In Arctic Fire, when Jack Jensen’s adventure-seeking brother goes missing off the side of a boat, Jack is suspicious. Against his better judgment, he quits his Wall Street job and heads to Dutch Harbor, Alaska to uncover the truth. As he begins connecting the dots between his brother and the super-secret intelligence organization Red-Cell-Seven (RCS), he discovers RCS will stop at nothing to protect America—even if it has to kill thousands of citizens to do it. The more Jack learns about his brother’s involvement with RCS, the more RCS learns about Jack.

This suspense thriller will leave readers reeling for more. Take advantage of this special offer through October 8, 2012.

Kindle Book Collection Bundles

We know every Kindle reader appreciates a great deal, and, with this in mind, we're excited to offer a collection of six new Kindle book bundles.

These bundles include critically acclaimed literary fiction, top-rated romance novels, best-selling thrillers, young adult favorites, and more by acclaimed authors such as Alice Walker, Eileen Goudge, David Housewright, and Patricia Rilley Giff. Each collection features at least three great reads grouped together at one substantially discounted price (up to 66% off, when comparing the cost of the collections to buying each Kindle book in the collections individually):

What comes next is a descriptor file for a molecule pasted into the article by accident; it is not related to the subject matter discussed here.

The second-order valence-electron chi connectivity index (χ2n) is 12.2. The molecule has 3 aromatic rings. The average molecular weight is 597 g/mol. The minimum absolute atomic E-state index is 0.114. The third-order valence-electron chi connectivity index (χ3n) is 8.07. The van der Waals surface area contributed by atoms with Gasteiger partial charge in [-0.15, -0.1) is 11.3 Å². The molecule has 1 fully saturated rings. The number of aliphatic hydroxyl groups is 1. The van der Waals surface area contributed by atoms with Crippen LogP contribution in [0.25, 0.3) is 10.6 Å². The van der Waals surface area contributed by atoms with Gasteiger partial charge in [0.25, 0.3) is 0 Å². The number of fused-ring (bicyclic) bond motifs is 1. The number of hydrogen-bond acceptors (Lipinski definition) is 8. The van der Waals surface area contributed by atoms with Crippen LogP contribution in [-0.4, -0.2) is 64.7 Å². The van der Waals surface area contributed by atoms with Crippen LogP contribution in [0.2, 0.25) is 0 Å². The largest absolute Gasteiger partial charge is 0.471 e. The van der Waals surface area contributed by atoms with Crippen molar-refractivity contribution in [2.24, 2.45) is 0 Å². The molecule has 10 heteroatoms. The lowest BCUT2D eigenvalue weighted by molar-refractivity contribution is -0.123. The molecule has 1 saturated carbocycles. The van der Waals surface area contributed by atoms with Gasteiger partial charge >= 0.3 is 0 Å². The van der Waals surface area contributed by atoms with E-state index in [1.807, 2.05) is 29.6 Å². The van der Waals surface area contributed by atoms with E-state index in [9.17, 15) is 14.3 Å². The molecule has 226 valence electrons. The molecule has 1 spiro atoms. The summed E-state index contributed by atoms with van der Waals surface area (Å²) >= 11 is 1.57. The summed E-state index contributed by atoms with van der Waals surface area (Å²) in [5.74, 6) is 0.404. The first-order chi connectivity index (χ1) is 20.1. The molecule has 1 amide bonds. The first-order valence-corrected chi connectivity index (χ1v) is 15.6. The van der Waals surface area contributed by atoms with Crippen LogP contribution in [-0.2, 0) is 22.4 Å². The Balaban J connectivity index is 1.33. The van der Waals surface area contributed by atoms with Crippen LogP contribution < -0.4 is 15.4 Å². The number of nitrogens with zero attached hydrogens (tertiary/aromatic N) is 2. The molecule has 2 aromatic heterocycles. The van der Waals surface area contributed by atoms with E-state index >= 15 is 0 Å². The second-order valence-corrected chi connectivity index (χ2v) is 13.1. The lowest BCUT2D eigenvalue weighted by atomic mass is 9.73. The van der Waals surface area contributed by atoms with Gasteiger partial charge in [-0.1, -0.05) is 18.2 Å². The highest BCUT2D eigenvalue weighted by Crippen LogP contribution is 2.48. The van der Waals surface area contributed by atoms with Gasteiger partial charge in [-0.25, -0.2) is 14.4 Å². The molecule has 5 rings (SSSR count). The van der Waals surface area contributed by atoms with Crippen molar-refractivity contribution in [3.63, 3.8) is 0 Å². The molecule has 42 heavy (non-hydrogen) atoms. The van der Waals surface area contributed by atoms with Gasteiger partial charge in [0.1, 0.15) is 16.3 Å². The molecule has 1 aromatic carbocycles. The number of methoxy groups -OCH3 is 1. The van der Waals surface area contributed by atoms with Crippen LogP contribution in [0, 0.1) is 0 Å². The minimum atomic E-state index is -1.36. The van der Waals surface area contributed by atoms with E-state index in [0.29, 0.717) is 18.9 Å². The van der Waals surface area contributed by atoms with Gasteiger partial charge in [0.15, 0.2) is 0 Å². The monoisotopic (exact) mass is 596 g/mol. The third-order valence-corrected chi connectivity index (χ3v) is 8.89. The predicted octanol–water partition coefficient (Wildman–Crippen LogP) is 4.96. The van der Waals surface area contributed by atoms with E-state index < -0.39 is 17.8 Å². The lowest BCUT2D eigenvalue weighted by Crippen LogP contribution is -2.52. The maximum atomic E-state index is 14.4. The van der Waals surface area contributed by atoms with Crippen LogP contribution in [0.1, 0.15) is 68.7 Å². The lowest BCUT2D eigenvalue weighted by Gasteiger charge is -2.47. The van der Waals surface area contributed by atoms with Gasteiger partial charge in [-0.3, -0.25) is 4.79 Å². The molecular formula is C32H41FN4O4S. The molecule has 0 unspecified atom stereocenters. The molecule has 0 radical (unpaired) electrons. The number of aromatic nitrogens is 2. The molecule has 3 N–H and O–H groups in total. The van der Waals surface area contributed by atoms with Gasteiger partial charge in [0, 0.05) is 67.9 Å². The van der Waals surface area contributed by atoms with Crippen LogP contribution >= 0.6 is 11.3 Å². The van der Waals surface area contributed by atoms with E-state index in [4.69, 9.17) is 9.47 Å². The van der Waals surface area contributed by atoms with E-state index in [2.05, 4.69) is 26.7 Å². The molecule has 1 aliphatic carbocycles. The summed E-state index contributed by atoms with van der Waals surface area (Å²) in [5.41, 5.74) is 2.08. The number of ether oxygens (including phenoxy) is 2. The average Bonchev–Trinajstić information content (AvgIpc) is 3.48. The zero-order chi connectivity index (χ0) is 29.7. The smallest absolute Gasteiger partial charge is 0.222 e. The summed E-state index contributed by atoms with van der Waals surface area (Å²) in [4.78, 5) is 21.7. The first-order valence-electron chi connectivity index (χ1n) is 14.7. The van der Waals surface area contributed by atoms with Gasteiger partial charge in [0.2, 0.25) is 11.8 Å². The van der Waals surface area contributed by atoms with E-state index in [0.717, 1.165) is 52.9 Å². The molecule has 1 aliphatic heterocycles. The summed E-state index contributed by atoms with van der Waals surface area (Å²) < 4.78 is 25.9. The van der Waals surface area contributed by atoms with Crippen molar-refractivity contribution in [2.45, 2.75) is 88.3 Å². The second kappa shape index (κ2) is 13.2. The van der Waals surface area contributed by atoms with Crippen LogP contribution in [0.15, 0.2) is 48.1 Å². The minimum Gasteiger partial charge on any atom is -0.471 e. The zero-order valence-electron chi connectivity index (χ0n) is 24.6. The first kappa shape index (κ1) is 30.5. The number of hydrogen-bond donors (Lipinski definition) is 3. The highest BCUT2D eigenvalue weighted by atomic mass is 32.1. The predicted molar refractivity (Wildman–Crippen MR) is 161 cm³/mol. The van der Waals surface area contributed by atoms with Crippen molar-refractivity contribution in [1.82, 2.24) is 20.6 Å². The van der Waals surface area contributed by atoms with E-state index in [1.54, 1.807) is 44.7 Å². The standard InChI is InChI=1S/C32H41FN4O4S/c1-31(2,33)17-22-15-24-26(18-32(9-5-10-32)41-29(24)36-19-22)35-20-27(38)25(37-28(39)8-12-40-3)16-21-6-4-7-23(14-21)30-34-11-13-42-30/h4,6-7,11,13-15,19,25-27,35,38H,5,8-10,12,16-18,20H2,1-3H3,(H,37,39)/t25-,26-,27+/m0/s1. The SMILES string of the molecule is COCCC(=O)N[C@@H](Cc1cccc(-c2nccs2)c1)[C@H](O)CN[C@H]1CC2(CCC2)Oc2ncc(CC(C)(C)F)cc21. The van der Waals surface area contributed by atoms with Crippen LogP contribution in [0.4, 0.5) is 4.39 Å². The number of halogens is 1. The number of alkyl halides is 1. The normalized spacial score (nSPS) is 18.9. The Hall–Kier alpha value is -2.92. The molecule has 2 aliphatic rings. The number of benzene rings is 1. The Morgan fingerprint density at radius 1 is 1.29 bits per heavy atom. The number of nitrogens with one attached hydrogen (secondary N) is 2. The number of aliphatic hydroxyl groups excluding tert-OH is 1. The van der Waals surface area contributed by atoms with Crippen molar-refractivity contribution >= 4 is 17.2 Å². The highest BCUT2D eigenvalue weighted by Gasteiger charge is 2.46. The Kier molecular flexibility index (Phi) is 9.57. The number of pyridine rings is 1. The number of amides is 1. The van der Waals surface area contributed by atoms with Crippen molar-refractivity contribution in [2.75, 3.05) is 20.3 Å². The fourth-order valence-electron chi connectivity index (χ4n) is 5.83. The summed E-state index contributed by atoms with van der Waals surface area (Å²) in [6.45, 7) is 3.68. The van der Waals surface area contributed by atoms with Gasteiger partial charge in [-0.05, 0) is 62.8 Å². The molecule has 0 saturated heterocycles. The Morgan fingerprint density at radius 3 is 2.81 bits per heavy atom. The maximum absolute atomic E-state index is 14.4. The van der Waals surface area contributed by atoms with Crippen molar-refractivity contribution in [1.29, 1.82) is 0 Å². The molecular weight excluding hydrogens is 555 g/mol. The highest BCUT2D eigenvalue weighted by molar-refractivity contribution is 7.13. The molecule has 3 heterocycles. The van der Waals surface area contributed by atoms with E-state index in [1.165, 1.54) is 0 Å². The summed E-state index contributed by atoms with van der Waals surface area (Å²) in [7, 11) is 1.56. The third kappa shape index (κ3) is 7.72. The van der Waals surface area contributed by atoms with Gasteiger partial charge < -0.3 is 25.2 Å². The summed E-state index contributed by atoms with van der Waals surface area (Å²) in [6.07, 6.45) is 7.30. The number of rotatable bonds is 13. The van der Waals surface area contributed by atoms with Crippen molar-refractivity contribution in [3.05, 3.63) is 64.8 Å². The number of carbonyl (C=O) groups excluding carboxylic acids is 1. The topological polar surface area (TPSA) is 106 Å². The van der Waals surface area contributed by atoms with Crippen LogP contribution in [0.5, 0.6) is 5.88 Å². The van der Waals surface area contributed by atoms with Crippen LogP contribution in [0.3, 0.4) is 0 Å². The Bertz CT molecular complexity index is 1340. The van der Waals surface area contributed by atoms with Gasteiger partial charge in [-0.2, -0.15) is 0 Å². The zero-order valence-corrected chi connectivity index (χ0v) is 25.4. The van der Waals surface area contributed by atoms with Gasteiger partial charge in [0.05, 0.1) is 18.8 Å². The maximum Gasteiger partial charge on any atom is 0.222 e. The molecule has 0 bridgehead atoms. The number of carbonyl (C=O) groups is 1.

The Color Purple Collection by Alice Walker

The Color Purple Collection--The Color Purple, The Temple of My Familiar, and Possessing the Secret of JoyBringing together the Pulitzer Prize–winning novel The Color Purple with The Temple of My Familiar and Possessing the Secret of Joy, this collection follows a cast of unforgettable characters as they are drawn into confrontations filled with landmark historical events brought to life on a deeply personal level.



The Carson Springs Trilogy by Eileen Goudge

The Carson Springs Trilogy--Stranger in Paradise, Taste of Honey, and Wish Come TrueThis addictive series of romance and suspense centers on a small California town.





The Holland Taylor Trilogy by David Housewright